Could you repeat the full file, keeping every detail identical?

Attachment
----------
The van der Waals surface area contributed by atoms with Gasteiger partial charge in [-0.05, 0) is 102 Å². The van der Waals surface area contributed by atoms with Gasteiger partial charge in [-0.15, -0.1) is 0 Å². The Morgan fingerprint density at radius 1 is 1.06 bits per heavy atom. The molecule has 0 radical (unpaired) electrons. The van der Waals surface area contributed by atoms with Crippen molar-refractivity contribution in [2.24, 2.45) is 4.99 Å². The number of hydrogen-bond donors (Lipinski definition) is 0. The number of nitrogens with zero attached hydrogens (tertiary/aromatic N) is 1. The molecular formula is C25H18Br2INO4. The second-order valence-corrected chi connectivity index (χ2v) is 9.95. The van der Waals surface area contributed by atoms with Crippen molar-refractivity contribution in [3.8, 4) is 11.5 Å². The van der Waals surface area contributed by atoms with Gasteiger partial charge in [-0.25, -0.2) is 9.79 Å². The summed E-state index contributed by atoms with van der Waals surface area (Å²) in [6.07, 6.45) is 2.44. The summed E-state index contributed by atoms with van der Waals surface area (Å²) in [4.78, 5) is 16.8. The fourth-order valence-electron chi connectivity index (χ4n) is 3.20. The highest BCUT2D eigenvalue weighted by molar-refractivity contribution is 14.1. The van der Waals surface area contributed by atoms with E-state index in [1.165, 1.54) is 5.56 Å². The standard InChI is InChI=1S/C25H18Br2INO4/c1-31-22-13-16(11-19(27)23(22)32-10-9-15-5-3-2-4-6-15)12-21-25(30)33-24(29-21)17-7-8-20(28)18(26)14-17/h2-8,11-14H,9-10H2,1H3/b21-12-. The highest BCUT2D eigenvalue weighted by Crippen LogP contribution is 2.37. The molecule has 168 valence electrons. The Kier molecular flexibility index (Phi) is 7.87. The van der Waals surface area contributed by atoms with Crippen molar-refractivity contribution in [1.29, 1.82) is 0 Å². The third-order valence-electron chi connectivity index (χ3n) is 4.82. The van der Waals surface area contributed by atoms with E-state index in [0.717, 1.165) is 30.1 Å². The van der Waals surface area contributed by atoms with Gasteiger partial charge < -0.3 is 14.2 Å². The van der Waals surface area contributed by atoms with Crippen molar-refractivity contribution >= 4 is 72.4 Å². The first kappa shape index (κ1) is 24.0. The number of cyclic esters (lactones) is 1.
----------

The van der Waals surface area contributed by atoms with Gasteiger partial charge in [-0.05, 0) is 102 Å². The van der Waals surface area contributed by atoms with Gasteiger partial charge in [-0.15, -0.1) is 0 Å². The Morgan fingerprint density at radius 1 is 1.06 bits per heavy atom. The molecule has 0 radical (unpaired) electrons. The van der Waals surface area contributed by atoms with Crippen molar-refractivity contribution in [2.24, 2.45) is 4.99 Å². The number of hydrogen-bond donors (Lipinski definition) is 0. The number of nitrogens with zero attached hydrogens (tertiary/aromatic N) is 1. The molecular formula is C25H18Br2INO4. The second-order valence-corrected chi connectivity index (χ2v) is 9.95. The van der Waals surface area contributed by atoms with Crippen molar-refractivity contribution in [3.8, 4) is 11.5 Å². The van der Waals surface area contributed by atoms with Gasteiger partial charge in [-0.25, -0.2) is 9.79 Å². The summed E-state index contributed by atoms with van der Waals surface area (Å²) in [6.07, 6.45) is 2.44. The summed E-state index contributed by atoms with van der Waals surface area (Å²) in [4.78, 5) is 16.8. The fourth-order valence-electron chi connectivity index (χ4n) is 3.20. The highest BCUT2D eigenvalue weighted by molar-refractivity contribution is 14.1. The van der Waals surface area contributed by atoms with E-state index in [1.165, 1.54) is 5.56 Å². The standard InChI is InChI=1S/C25H18Br2INO4/c1-31-22-13-16(11-19(27)23(22)32-10-9-15-5-3-2-4-6-15)12-21-25(30)33-24(29-21)17-7-8-20(28)18(26)14-17/h2-8,11-14H,9-10H2,1H3/b21-12-. The highest BCUT2D eigenvalue weighted by Crippen LogP contribution is 2.37. The molecule has 168 valence electrons. The Kier molecular flexibility index (Phi) is 7.87. The van der Waals surface area contributed by atoms with Crippen molar-refractivity contribution in [1.29, 1.82) is 0 Å². The third-order valence-electron chi connectivity index (χ3n) is 4.82. The van der Waals surface area contributed by atoms with E-state index in [0.717, 1.165) is 30.1 Å². The van der Waals surface area contributed by atoms with Gasteiger partial charge < -0.3 is 14.2 Å². The van der Waals surface area contributed by atoms with Crippen molar-refractivity contribution >= 4 is 72.4 Å². The first kappa shape index (κ1) is 24.0. The number of cyclic esters (lactones) is 1.